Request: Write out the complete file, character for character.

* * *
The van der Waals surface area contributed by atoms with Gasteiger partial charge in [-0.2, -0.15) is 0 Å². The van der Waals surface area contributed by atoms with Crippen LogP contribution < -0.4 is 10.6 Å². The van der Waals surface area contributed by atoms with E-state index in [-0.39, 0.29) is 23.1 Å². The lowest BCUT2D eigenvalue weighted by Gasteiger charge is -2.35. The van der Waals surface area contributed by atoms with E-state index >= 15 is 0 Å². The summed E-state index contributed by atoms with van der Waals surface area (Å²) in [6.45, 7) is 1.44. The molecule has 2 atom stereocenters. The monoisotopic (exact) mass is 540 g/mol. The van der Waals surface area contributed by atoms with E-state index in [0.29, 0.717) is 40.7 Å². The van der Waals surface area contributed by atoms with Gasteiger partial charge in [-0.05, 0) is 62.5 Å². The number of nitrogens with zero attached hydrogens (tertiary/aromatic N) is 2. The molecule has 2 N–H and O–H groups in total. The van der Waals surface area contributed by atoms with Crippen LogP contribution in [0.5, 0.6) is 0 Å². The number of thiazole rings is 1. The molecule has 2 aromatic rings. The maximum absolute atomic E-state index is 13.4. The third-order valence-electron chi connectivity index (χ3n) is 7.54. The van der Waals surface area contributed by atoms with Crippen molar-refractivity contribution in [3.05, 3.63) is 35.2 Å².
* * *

The van der Waals surface area contributed by atoms with Gasteiger partial charge in [-0.2, -0.15) is 0 Å². The van der Waals surface area contributed by atoms with Crippen LogP contribution < -0.4 is 10.6 Å². The van der Waals surface area contributed by atoms with E-state index in [-0.39, 0.29) is 23.1 Å². The lowest BCUT2D eigenvalue weighted by Gasteiger charge is -2.35. The van der Waals surface area contributed by atoms with E-state index >= 15 is 0 Å². The summed E-state index contributed by atoms with van der Waals surface area (Å²) in [6.45, 7) is 1.44. The molecule has 2 atom stereocenters. The monoisotopic (exact) mass is 540 g/mol. The van der Waals surface area contributed by atoms with E-state index in [0.29, 0.717) is 40.7 Å². The van der Waals surface area contributed by atoms with Gasteiger partial charge in [-0.05, 0) is 62.5 Å². The number of nitrogens with zero attached hydrogens (tertiary/aromatic N) is 2. The molecule has 2 N–H and O–H groups in total. The van der Waals surface area contributed by atoms with Crippen LogP contribution in [0.5, 0.6) is 0 Å². The number of thiazole rings is 1. The molecule has 2 aromatic rings. The maximum absolute atomic E-state index is 13.4. The third-order valence-electron chi connectivity index (χ3n) is 7.54. The van der Waals surface area contributed by atoms with Crippen molar-refractivity contribution in [3.05, 3.63) is 35.2 Å².